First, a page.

Also, how can we ignore that both the suicide bomber and the Statue are women. One a Muslim woman, the other an American one. The Muslim woman an oppressed woman (because of her niqab, of course*), controlled by Al-Qaida, dangerous, murderous, heartless killer, ending the lives of innocent people, while the American woman a liberated individual, welcoming, warm beacon for those looking to begin their free lives afresh. American female superiority.

Sexism, racism, and Islamophobia all tied into one – depicted by an Iraqi cartoon. It seems they’ve been trained well.

* Sarcasm

  • http://www.nuseiba.wordpress.com Sahar

    Love it Sobia.

    “A woman with her identity covered, her loose robes hiding who knows what, instills fear in the hearts of many in the West, and now it seems that even some in the East are trying to instill the same fear in the hearts of their own people”.

    Indeed, neo-colonial mimesis is very disturbing.

  • Philip

    am alternative message could be that the yanks tried to bring in democracy(allegedly) but instead they brought terrorism and female suicide bombers. So the “iraqi statue” could be their(newspaper’s) take that the yanks tried to build iraqi “democracy” but ended building something else.

  • Ethar

    Love this post. Everything is spot on.

    I know you can’t read Arabic, so I just want to add that this is all over Arabic press too, who call it a ‘travesty,’ ‘ridiculous,’ ‘a farce’ and ‘ignorant.’

    One particular beautiful piece starts off with a proverb: “The ignorant does with himself what the enemy does to his enemies.” ie shooting themselves in the foot.

  • http://muslimahmediawatch.org/ Fatemeh

    Great analysis. I especially like the point you make that the vast majority of suicide bombings are still carried out by men; why do a few more women merit this kind of attention?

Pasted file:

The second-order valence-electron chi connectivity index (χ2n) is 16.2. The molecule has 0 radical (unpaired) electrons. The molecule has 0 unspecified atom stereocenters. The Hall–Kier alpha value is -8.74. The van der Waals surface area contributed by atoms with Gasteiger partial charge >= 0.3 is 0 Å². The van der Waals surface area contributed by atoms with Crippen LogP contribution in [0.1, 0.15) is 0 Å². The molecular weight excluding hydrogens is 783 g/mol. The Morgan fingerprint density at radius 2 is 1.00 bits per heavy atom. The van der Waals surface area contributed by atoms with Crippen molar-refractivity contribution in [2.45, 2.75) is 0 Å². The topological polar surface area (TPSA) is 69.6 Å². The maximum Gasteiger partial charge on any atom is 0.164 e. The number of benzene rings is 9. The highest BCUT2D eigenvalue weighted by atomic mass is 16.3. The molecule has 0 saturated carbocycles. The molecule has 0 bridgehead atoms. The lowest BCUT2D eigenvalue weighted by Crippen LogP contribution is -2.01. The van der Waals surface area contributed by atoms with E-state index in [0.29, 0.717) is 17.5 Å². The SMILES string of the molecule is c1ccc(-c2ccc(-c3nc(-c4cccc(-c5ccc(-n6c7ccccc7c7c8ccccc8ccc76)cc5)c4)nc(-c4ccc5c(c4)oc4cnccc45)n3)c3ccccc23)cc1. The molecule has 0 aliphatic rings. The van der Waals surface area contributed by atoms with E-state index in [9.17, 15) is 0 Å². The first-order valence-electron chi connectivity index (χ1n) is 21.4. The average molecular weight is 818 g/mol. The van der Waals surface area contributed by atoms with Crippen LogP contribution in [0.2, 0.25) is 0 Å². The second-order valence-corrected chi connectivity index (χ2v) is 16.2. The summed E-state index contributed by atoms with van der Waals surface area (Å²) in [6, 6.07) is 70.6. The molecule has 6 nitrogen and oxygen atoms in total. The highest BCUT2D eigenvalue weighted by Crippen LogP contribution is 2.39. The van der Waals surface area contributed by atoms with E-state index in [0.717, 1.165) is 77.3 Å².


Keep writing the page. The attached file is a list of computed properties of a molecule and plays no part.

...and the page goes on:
• Sobia

    Thanks everyone!

    @Philip:
    Interesting analysis. And it would work, except the words “democracy and liberty” written on the Statue’s tablet still insinuate some sort of superiority of America and its values. Even if this was a critique of what the American’s tried to bring in, that definitely wasn’t clear. This depiction of the Statue of Liberty didn’t bring that across. It really does seem like a kiss-up job.

  • jdl

    Seems that a popular joke in the Mid East is a fitting political comment here. “The only real men left in Irag are women”

  • M Thibodeaux

    The Statue of Liberty was a gift of the French Nation to the United States in commemoration of the signing of our Declaration. The French played an important and enduring role in establishing our viability as a free country by helping us deliver a decisive blow to the British at Yorktown. No one seems to like the French these days. The Iraqis seem not to like us either, but…

    How would the Iraqis respond to a very respectful likeness of the Statue of Liberty that was somewhat different, but emblematic of our attempt to liberate Iraq? If there are any Muslim artists out there send me an alternative cartoon.

  • Grégoire

    The first female suicide bomber to get any sort of international attention was Wafa Idris, a self-described atheist who had, in her youth, started a feminist youth group in her Palestinian school. She was nobody’s dishrag. Her family (which included at least one brother who was a religious militant) expressed surprise at her final gesture. When I got around to piecing together her life, it didn’t surprise me at all. She volunteered her time driving an ambulance for the red crescent and was hit by rubber bullets a bit too often.

    Too often we blame religious indoctrination for things that only desperation and a lifetime of humiliation can adequately explain. The bottom line is that if the unhappy base of society wasn’t feeling an overwhelming, hopeless desperation, suicide (by any means) wouldn’t be a social problem.

  • http://pro-knowledge.blogspot.com/ Heather

    Just to comment on origins of statue of liberty, you ask if she is Christian. She is based on the Roman goddess of freedom, Libertas. Just thought I would throw that in there. Really enjoying reading through this site.

  • Sobia

    Thanks Heather for the clarification. Much appreciated :)

    I guess what I was getting at was that she represents the West which is predominantly Christian (whether practicing or not).

  • Pingback: American Perceptions of Female Suicide Bombers « Rotten Little Girls

  • Bleh

    …opinion, this is yet another instance of a woman’s body being used as a fighting ground. Her body is not her own, but rather belongs to the agendas of the men who wish to ’say something.’ Using her body was more convenient…

    Its a fucking cartoon strip.

    Seriously point?